She said they kept him in their cus­tody for one week be­fore they de­manded a ran­som of N50 mil­lion, putting the fam­ily in con­fu­sion. “At the end of the day, God man­i­fested him­self and he was freed. We ac­tu­ally paid some ran­som,” she said.

The Angli­can Bishop of Ahoada Dio­cese, The Rt. Rev. Cle­ment Ekp­eye, was kid­napped at his res­i­dence in Ode­merenyi in Ahoada. How­ever, the in­ten­sive pres­sure mounted by the church and prom­i­nent cit­i­zens of the state forced the crim­i­nals to free the bishop.

The ac­tiv­i­ties of kid­nap­pers along Elele-Omeleru-OzuobaOw­erri road have be­come a source of worry to many mo­torists that ply the road. Also, the Port Har­courtElele-Ow­erri road and Ubi­maOmeleru road, all in Ik­w­erre Lo­cal Gov­ern­ment Area of the state, have be­come a trap. Pas­sen­gers and mo­torists are ab­ducted along these routes, which tra­verse thick forests. Iron­i­cally, de­spite the pres­ence of combined team of se­cu­rity op­er­a­tives, kid­nap­pers are hav­ing a field day.

In Au­gust this year, the Rivers State po­lice com­mand res­cued eight per­sons from an 18-seater bus hi­jacked at night by gun­men along Elele-Omarelu road. The po­lice pub­lic re­la­tions of­fi­cer, Rivers State com­mand, DSP Nnamdi Omoni, con­firmed that six of the vic­tims were held cap­tive for days be­fore they were res­cued.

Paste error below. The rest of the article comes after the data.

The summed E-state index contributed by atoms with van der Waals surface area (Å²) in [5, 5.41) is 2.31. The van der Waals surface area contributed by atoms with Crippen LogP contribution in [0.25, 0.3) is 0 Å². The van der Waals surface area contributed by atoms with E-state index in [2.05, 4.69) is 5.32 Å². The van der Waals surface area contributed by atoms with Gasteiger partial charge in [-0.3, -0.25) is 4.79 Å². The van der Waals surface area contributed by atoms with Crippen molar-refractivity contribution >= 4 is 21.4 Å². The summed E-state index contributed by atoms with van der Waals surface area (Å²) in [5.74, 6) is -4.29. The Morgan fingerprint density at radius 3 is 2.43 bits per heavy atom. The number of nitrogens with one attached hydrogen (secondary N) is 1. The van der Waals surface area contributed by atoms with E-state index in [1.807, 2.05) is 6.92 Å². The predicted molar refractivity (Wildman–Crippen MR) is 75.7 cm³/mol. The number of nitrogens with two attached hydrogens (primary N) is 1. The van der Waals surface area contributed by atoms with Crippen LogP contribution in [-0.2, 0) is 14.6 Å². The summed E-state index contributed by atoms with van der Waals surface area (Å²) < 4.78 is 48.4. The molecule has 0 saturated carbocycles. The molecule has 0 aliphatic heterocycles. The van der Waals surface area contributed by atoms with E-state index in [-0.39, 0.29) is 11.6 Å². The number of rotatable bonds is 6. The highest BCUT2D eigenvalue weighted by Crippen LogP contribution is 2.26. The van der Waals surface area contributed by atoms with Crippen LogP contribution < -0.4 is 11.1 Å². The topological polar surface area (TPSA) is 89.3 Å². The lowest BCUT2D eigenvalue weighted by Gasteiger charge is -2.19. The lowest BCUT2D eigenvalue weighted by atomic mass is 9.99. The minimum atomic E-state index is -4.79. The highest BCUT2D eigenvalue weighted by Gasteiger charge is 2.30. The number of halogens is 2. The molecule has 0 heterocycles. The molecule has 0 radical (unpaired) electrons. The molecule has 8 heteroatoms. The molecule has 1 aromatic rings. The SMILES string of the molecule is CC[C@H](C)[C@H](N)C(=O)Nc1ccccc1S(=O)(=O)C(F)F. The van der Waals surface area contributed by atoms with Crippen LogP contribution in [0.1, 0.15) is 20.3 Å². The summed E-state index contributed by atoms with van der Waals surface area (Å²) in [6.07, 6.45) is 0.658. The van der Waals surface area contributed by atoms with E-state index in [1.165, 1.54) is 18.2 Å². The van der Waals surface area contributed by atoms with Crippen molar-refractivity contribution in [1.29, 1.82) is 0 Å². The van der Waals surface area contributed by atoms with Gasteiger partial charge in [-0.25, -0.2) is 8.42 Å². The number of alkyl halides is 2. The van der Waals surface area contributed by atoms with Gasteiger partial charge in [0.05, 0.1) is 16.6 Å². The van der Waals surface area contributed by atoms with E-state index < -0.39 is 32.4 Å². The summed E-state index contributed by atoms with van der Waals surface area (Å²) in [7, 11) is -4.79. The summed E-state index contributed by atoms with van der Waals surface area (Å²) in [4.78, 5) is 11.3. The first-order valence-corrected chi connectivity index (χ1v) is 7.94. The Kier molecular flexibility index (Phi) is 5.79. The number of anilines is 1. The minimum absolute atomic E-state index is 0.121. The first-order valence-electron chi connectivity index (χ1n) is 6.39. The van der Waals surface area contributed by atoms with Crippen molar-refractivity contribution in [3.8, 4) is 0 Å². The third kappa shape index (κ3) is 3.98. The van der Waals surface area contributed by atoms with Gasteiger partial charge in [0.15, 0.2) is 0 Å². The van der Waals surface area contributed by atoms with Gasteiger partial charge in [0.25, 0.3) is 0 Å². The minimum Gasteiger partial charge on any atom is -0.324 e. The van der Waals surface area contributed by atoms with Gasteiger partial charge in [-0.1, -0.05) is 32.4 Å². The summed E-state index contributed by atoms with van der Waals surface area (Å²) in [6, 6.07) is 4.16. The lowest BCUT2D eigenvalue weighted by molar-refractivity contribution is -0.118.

There are two cat­e­gories of kid­nap­pers that op­er­ate within Elele, Omerelu, Ozuoba and Ubima ar­eas. One kid­nap for ran­som and the other kid­nap for rit­u­als.

A vic­tim, Pre­cious Isiguzo, who es­caped from kid­nap­pers’ den, nar­rated how she ran away from rit­ual kid­nap­pers op­er­at­ing at Choko­cho, near Ig­wu­rita.

“In­side the bush I saw how hu­mans were slaugh­tered. Those crim­i­nals told us that they dealt on hu­man parts and not for ran­som. A girl was butchered and one of the ab­duc­tors im­me­di­ately put up a call to some­body that he should come and pick the parts,” she said.

How­ever, the com­mis­sioner of po­lice, Rivers State com­mand, Ahmed Zaki, said the com­mand had in­creased its pa­trol along the no­to­ri­ous routes and would sus­tain the ag­gres­sive on­slaught against the kid­nap­pers, who he de­scribed as the com­mon en­e­mies of the com­mand.

He said he had di­rected his of­fi­cers and men to re­dou­ble their ef­forts at raid­ing all crim­i­nal hide­outs in the state.

(File Photo)

Sus­pected kid­nap­pers dur­ing their pa­rade by the Rivers State Po­lice Com­mand in Port Harcourt